Inter-Korean missile race intensifies amid tension

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South Korea reveals its Dosan Ahn Chang-ho-class submarine, the country’s first 3,000-tonne underwater vessel capable of carrying ballistic missiles, on August 13. SOUTH KOREAN NAVY

South and North Korea are locked in an expanding arms race to bolster their naval power through submarine-launched ballistic missiles (SLBM) with no end to tensions in sight.

SLBMs are hard to intercept because they are fired from submarines deep in the sea. Seven countries that have nuclear weapons – China, France, India, North Korea, Russia, the UK and the US – have developed them. South Korea is the only non-nuclear state to have tested them recently.

Nuclear warheads make North Korea’s SLBMs far more powerful than South Korea’s. But Seoul has a lead in submarines and is looking to widen the gap.

North Korea, which last tested its SLBM lineup in October 2019 with the Pukguksong-3, revealed the latest 5 series in January this year. The 5 series is believed to be able to fly longer and carry larger warheads than the Pukguksong-3, which could fly about 2,000km, well beyond the Korean Peninsula.

South Korea’s Hyunmoo series could fly about 800km and reach anywhere in North Korea. The South Korean military has said it will increase the range and firepower. But experts say Seoul’s missiles pale in comparison to Pyongyang’s.

“Ballistic missiles without a nuclear warhead atop are no match to those with one. North Korea just has better SLBMs, unless we decide to go nuclear on ours,” said Ryu Seong-yeop, an intelligence analyst at the Korea Research Institute for Military Affairs in South Korea.

Ryu said the military’s plan to make more ballistic missiles capable of carrying heavier warheads could destroy North Korea’s underground missile bases, but not directly counter Pyongyang’s nuclear missiles.

“Ballistic missiles are a vehicle, the means, not the end itself. What we mount matters the most,” Ryu said, suggesting that the military use its 2022-2026 defence blueprint, worth 315 trillion won ($270 billion), to bring in more fighter jets – such as the US-made F-35 – and improve its missile defence.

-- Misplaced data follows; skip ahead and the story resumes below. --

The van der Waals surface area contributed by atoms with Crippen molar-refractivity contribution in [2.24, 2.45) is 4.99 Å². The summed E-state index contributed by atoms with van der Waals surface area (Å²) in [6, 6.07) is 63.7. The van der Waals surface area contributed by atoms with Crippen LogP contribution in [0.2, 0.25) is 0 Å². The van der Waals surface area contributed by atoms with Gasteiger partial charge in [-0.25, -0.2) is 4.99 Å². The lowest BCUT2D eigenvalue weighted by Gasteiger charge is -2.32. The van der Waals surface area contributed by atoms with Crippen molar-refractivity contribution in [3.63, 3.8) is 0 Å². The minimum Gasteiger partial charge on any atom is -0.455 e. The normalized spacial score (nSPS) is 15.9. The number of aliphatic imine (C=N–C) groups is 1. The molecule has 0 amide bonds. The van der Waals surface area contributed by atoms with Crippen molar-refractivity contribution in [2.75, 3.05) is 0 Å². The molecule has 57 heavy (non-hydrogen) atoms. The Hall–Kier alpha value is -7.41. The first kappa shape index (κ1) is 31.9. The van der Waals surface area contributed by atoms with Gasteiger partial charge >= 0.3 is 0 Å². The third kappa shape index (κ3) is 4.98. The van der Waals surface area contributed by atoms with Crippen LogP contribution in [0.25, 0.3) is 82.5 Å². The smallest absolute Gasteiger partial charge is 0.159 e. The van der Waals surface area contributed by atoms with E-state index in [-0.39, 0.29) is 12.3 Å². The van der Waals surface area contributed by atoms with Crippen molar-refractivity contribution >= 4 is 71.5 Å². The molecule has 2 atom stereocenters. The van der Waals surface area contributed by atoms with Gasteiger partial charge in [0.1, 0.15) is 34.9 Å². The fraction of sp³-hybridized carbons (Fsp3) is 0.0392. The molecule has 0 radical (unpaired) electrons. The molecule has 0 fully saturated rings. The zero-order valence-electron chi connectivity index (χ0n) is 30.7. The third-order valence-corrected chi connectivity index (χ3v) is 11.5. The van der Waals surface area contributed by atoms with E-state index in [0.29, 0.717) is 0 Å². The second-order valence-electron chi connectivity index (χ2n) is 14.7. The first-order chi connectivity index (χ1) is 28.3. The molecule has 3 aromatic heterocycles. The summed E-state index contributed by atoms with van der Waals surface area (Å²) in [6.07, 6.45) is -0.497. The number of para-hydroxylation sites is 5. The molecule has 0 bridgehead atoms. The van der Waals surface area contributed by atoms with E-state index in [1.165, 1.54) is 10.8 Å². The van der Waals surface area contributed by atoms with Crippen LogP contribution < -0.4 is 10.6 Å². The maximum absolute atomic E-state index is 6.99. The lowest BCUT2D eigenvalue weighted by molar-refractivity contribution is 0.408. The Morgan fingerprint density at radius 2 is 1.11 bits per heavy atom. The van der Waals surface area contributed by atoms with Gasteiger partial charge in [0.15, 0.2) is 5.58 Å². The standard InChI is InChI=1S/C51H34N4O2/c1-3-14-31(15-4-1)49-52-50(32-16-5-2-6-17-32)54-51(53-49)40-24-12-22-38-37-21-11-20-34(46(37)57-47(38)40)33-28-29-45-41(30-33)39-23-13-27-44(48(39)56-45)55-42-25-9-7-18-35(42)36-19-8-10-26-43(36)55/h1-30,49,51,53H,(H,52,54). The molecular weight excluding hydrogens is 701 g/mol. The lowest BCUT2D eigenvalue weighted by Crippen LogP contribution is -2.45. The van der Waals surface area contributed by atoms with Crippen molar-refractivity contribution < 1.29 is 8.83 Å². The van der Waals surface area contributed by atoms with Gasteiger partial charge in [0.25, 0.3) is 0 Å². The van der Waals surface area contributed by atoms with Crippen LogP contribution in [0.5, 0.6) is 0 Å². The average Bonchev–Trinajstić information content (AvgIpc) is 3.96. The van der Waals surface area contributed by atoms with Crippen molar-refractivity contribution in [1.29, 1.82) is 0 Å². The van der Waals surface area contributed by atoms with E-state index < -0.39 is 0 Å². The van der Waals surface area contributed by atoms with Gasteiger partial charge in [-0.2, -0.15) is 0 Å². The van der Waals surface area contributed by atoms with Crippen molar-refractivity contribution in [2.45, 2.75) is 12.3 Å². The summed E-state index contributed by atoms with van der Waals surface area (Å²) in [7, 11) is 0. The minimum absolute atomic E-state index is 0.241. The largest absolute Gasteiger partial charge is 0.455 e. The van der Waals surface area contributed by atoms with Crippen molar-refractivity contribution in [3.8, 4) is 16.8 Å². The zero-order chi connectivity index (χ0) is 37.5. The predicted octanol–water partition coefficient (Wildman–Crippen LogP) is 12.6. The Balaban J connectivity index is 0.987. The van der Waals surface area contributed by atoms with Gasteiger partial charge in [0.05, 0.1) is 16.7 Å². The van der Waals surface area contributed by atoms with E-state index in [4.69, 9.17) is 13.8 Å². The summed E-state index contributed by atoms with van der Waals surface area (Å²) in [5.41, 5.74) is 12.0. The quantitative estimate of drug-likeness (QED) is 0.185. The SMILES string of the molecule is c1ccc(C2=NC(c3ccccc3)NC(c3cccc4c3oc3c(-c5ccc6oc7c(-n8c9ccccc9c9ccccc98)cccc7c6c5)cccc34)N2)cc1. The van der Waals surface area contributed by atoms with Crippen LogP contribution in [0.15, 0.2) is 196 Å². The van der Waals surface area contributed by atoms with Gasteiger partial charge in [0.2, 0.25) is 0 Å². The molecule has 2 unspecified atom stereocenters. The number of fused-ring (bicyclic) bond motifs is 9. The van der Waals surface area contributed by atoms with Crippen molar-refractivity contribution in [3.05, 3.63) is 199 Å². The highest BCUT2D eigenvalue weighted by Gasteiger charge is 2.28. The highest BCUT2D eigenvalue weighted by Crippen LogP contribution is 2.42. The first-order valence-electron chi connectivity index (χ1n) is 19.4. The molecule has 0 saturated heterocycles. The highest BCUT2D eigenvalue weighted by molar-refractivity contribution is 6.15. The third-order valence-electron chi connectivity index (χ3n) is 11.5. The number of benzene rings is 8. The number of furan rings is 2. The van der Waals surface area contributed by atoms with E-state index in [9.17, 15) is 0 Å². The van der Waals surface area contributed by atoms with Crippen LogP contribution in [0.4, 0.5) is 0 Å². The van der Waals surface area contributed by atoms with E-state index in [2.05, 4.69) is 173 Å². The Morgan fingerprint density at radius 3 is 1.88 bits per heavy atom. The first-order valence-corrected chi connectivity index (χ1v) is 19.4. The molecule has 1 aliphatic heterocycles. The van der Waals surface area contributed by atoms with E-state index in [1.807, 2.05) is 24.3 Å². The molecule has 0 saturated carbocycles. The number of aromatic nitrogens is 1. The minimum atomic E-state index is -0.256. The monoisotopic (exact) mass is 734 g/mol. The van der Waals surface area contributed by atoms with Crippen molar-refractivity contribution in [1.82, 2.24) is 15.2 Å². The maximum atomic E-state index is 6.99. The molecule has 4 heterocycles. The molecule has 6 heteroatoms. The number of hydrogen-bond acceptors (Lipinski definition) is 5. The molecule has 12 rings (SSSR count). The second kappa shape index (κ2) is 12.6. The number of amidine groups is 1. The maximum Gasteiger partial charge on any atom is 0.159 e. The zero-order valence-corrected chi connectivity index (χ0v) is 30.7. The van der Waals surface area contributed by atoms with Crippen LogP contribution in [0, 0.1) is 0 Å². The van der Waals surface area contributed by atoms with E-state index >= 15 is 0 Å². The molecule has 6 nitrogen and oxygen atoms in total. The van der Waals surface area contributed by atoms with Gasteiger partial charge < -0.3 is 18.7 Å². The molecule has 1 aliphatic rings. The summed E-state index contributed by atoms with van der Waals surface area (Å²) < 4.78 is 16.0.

Shin Jong-woo, a senior analyst at the Korea Defence and Security Forum, said Seoul cannot compete with Pyongyang, at least on SLBMs, because South Korea cannot employ nuclear devices. Shin also suggested bolstering air power with the latest stealth fighter jets to target North Korean leadership.

North Korea touts more powerful SLBMs but it has yet to make operational a submarine capable of firing them. Pyongyang, which partially revealed in 2019 a modified Soviet-era Romeo-class model, has never publicly test-fired an SLBM from the 3,000-tonne submarine.

The regime is believed to be working on building a 4,000-tonne submarine that could carry as many as six SLBMs, twice the number the Romeo class carries. But it is unclear how long and deep the North Korean submarines can stay underwater – a capability vital to delivering a surprise attack.

Meanwhile, South Korea test-fired this month an SLBM from its Dosan Ahn Chang-ho-class submarine, the country’s first 3,000-tonne homegrown vessel capable of carrying as many as six SLBMs, the highest number for a diesel-powered submarine.

The Dosan class is able to stay underwater for as long as three weeks and reach depths of 400m and beyond.

The Navy plans to make the Dosan class combat ready as early as August next year and by the late 2020s deploy six submarines in total, each of which could carry up to 10 SLBMs.

Seoul, which is eyeing launching bigger submarines as part of the 2022-2026 defence plan, is also close to greenlighting a nuclear-powered submarine, which will further contribute to enhancing its naval power to strike back Pyongyang in case it is attacked first.